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What Happens to the Body When You Sleep

Buzzle Staff Nov 20, 2018
When we are sleeping and recharging, various body processes are at work. Our brain clears out toxins and stores memories when we sleep. It's safe to say that good sleep improves memory retention and functioning of the brain.

Now You Know Why!

Also called Clinomania, Dysania is a condition that makes getting out of bed really difficult. People may wake up, but stay in bed for a long time. They may postpone commitments just to remain in bed longer.
There are days when you start feeling cranky as soon as you get up. Everything seems extra irritating, and work may feel like torture. People keep asking you if you got up from the wrong side of the bed, but you know the real reason - you just didn't get enough time in bed! Basically, bad sleep means a bad day ahead. Well, at least for most of us.
We sleep for one-third of our lives, and yet don't give sleep the importance it deserves. You may survive longer without food than without sleep. Why is sleep so crucial? Does it only recharge you? No, a lot more goes on in our body. Basically, our body keeps functioning while we sleep. The brain works non-stop when we are busy getting some much-needed rest!

Sleep Cycles

One sleep cycle consists of five stages: stage 1, 2, 3, 4, and rapid eye movement (REM) sleep. REM is also called the dreaming stage. In this stage, our breathing becomes erratic, heartbeat irregular, and the muscles get paralyzed.
On an average, each sleep cycle lasts for 90 minutes. In the non-rapid eye movement (NREM) stages, our muscles are relaxed, breathing slows down, and the body repairs itself.

Things That Happen to the Body When You Sleep


Sleep originates in the brain. It doesn't switch off in sleep. It removes unwanted memories and toxins. It fortifies memories and decisive skills. So, lack of sleep affects performance.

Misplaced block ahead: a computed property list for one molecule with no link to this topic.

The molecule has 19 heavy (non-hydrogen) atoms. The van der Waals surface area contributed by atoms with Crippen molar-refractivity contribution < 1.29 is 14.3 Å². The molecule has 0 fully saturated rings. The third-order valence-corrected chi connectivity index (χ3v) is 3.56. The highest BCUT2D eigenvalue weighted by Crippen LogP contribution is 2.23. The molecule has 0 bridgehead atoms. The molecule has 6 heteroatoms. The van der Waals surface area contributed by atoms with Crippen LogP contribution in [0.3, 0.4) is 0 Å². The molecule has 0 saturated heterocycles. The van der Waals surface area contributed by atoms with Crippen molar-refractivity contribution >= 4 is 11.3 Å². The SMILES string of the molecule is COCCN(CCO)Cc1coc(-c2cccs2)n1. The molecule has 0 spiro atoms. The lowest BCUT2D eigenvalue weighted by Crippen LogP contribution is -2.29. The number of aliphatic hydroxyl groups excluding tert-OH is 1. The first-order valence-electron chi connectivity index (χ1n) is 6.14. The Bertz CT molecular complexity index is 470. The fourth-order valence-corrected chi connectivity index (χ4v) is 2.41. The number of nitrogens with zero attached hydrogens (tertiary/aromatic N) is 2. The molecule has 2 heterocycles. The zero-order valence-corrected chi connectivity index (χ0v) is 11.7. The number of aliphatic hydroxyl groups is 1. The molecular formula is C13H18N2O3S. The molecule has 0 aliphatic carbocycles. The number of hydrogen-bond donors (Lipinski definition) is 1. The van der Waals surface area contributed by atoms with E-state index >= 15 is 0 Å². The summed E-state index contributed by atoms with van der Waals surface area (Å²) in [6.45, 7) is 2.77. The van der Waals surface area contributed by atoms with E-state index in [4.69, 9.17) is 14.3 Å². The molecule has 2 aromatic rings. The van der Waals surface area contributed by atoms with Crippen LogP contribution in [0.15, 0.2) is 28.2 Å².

Sleep is crucial for a healthy and glowing skin, as collagen production accelerates during this time. Collagen helps maintain elasticity of the skin, lending it a youthful appearance.
Blood flow to the skin increases when we sleep, giving it a natural glow. Sleep deprivation leads to puffy and tired eyes. Sleep well for 7 - 8 hours, eat healthy, and stay hydrated for gorgeous skin.


Have you ever experienced the chilling sensation of not being able to move your hands or legs even though you are wake? We have, and it definitely is scary!
The muscles in our limbs undergo temporary paralysis during the rapid eye movement (REM) sleep stage, simply to ensure that we don't act out our dreams. We should be grateful for this, considering the variety of dreams we have on a regular basis. In the non-rapid eye movement (NREM) sleep stage, our muscles remain relaxed.


During most part of one's sleep, i.e. non-rapid eye movement stage, breathing is slow and steady. As we enter the rapid eye movement (REM) stage, a lot of variation can be seen.

Body Temperature

Body temperature gradually goes down as we sleep. So, a cool room aids better sleep. It reaches the minimum around 5 am, and starts increasing thereafter. We start waking up as our temperature increases.


The movement of the eyes is dependent on the stage of sleep you are in.
The eyes move rapidly from side to side in the REM stage. This is the deepest part of sleep, and is when we dream. As the night progresses, the duration of REM sleep increases. Our eyes are relaxed, and remain steady during the NREM stages.


A good night's sleep is extremely essential for good hormonal health. Human growth hormone is secreted when we sleep, and tissues are renewed faster.
Melatonin, which helps control body rhythm and sleep-wake cycle, is released. We wake up as its level starts decreasing. Leptin, which suppresses appetite, is released, and levels of ghrelin, which stimulates hunger, are lowered. That is why lack of sleep can lead to obesity.

Immune System

A good night's sleep is very important to keep the flues and colds away. Our immune system works better when we get sufficient sleep.
Sleeping for less than 7 hours could decrease lifespan. It could take a toll on the immune system. Basically, enough rest is required for the body to function properly.
Usually, adults need 7 - 8 hours of sleep on a daily basis, but for some, even 5 hours can be enough. Of course, there are others who need at least 10 hours of shut-eye to feel fresh.